JAXP 1.3 and DoS attacks

Posted by Andrea Nasato Sun, 13 Nov 2005 07:36:00 GMT

One of the new aspects introduced in JAXP 1.3 is the opportunity to specify the security level of the SaxParser used. The target of this feature is to prevent the application from DoS (Denial of Service) attacks, which use some vulnerabilities of XML. There are two main attack categories, let’s see them:

  1. Entity Resolution: suppose that XML stream requires a DTD and this DTD is in an external server and not local to your application. The parser requests the DTD to the server, which can send the DTD slowly or can give it malformed: in this case the parsing stops indefinitely. The solution to this problem is to set to a false value these properties:
    • parser.setFeature(   "http://xml.org/sax/features/external-general-entities",   false)
    • parser.setFeature(   "http://xml.org/sax/features/external-parameter-entities",   false)
    In this way the parser doesn’t call the external server to resolve the DTD.
  2. Overflow attack: XML doesn’t give a limit to the number of attributes of an element, and to the length of an element name. Overflow attacks start from this observation, and their objective is stop the server from fulfilling other requests: if the parser uses the DOM API it maintains a tree representation of XML in memory. When the parser encounters such XML streams it starts allocating objects for each attribute, saturating server memory. If you have such a problem and you use JAXP 1.3 you can set this property: http://javax.xml.XMLConstants/feature/secure-processing. With this property set, your parser rejects this kind of XML streams. You can have notification of such event in the fatalError method of the handler registered with the parser.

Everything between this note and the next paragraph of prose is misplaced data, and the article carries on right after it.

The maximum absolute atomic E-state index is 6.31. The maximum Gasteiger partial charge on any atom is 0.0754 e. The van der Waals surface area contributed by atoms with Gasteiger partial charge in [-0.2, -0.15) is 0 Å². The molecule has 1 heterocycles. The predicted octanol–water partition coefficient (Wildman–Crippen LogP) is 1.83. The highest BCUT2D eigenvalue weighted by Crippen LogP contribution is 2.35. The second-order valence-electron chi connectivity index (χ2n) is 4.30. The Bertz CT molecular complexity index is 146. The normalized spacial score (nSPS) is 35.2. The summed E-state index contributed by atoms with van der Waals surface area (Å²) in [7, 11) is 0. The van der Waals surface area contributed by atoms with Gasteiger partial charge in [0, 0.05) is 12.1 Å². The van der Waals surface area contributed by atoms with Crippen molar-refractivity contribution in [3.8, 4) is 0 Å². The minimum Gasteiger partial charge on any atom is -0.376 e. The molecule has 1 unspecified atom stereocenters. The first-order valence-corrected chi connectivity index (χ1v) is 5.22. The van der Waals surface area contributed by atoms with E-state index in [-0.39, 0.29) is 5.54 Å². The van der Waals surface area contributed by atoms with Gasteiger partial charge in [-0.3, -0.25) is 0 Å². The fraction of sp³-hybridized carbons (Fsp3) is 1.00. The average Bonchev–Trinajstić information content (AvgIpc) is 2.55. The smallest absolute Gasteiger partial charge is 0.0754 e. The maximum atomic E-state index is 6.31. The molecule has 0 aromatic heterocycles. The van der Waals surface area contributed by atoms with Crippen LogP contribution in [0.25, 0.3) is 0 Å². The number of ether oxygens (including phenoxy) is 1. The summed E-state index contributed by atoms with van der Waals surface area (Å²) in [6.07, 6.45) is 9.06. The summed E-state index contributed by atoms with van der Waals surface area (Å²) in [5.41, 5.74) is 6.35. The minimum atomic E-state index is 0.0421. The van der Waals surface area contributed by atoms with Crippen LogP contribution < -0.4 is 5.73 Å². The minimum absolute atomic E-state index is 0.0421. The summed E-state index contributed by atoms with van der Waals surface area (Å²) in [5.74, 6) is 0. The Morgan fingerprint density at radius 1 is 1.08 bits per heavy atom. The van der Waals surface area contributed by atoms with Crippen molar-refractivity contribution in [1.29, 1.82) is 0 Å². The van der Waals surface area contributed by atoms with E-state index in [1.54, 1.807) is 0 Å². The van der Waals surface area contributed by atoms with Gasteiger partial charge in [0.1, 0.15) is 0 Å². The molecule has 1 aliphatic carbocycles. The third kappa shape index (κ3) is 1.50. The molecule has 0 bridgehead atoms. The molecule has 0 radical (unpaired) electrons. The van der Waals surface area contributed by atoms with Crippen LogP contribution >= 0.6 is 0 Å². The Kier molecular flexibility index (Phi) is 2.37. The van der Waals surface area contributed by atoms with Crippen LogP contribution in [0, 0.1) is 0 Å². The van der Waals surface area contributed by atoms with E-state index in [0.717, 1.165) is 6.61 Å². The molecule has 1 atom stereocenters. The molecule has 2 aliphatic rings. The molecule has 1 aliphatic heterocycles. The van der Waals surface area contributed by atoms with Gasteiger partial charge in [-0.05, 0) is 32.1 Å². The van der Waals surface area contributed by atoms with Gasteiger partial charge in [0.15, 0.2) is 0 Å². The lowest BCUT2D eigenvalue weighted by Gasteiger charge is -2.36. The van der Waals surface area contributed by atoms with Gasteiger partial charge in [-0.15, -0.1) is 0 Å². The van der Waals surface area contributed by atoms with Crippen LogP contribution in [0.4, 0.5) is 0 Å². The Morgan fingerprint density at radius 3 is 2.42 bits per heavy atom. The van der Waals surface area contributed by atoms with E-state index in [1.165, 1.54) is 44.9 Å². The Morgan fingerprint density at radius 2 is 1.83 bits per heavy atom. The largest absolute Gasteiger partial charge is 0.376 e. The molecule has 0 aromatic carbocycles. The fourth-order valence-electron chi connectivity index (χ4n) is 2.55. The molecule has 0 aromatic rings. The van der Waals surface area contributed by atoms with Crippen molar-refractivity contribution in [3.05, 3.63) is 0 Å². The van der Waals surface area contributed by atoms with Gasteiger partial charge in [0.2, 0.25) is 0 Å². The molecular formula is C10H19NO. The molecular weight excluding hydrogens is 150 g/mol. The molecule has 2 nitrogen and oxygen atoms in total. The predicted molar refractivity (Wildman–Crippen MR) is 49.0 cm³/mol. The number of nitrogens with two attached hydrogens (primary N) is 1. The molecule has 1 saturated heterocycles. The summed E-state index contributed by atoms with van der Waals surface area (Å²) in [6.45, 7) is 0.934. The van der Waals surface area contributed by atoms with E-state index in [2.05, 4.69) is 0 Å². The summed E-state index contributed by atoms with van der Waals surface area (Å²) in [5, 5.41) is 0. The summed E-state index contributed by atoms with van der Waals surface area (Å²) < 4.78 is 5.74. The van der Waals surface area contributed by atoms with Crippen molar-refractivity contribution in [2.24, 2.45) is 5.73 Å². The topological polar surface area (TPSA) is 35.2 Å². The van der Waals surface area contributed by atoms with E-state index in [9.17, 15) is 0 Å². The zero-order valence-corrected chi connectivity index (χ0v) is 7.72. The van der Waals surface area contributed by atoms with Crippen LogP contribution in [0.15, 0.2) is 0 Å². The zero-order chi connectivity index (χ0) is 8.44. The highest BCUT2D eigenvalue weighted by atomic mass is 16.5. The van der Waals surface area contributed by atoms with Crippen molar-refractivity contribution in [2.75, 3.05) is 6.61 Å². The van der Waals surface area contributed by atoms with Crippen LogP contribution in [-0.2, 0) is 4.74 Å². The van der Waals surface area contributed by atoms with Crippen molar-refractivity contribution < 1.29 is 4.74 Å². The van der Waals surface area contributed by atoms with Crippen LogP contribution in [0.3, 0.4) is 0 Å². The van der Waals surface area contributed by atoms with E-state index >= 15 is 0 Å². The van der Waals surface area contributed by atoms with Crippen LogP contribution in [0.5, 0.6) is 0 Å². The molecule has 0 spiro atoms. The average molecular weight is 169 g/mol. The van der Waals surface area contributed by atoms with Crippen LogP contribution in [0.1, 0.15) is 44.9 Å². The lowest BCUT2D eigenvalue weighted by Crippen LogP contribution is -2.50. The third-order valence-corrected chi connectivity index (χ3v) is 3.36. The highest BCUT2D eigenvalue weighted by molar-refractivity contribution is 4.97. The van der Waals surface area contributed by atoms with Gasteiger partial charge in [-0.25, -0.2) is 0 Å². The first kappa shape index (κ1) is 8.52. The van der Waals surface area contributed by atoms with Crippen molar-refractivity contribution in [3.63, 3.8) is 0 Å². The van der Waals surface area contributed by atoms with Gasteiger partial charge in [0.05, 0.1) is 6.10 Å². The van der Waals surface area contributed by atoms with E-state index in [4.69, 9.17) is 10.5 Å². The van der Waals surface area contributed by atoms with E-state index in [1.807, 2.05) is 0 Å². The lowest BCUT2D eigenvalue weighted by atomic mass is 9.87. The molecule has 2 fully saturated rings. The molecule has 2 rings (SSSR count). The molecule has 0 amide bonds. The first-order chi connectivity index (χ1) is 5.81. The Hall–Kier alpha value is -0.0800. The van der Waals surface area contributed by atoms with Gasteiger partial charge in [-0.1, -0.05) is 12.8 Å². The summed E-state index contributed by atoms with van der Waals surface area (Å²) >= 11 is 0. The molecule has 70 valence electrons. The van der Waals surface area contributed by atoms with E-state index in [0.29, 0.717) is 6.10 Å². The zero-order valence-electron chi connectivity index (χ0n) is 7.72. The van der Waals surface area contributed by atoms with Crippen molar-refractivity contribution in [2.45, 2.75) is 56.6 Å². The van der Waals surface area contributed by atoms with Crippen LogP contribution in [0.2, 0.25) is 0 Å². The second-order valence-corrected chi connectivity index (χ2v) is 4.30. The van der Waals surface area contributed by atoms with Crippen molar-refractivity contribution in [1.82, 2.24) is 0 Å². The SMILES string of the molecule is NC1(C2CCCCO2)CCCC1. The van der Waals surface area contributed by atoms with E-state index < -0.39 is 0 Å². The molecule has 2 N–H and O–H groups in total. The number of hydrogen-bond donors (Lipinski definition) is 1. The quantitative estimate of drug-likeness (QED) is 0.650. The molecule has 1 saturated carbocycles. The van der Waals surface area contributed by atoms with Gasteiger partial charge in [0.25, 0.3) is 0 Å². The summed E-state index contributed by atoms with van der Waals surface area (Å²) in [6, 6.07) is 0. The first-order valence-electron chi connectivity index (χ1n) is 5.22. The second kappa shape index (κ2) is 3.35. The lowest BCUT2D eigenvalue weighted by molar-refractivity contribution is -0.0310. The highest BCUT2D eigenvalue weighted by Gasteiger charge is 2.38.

So if your boss is paranoid, or if your services could effectively be attacked in such a way, use JAXP 1.3 and those simple rules. If you want more information about JAXP 1.3, this is a good link. For a complete description of DoS attacks with XML this is a good tutorial.

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Posted by Lucio Benfante Fri, 11 Nov 2005 18:49:00 GMT

One of the traits I personally appreciate most in a good programmer is what I call the “constructive laziness”. It is the attitude to build software solutions for avoiding boring activities.

One of the most frequent and boring activities happening in the writing of a Java class is the implementation of the toString method, especially if the class contains lot of attributes and if it is frequently updated.

Last summer, in a mood of constructive laziness than surely doesn’t make me a good programmer, I wrote a small class library that tries to solve this problem. Using such library you can write a toString method as simple as the following:

public String toString() { ToStringHelper.toString(this); }


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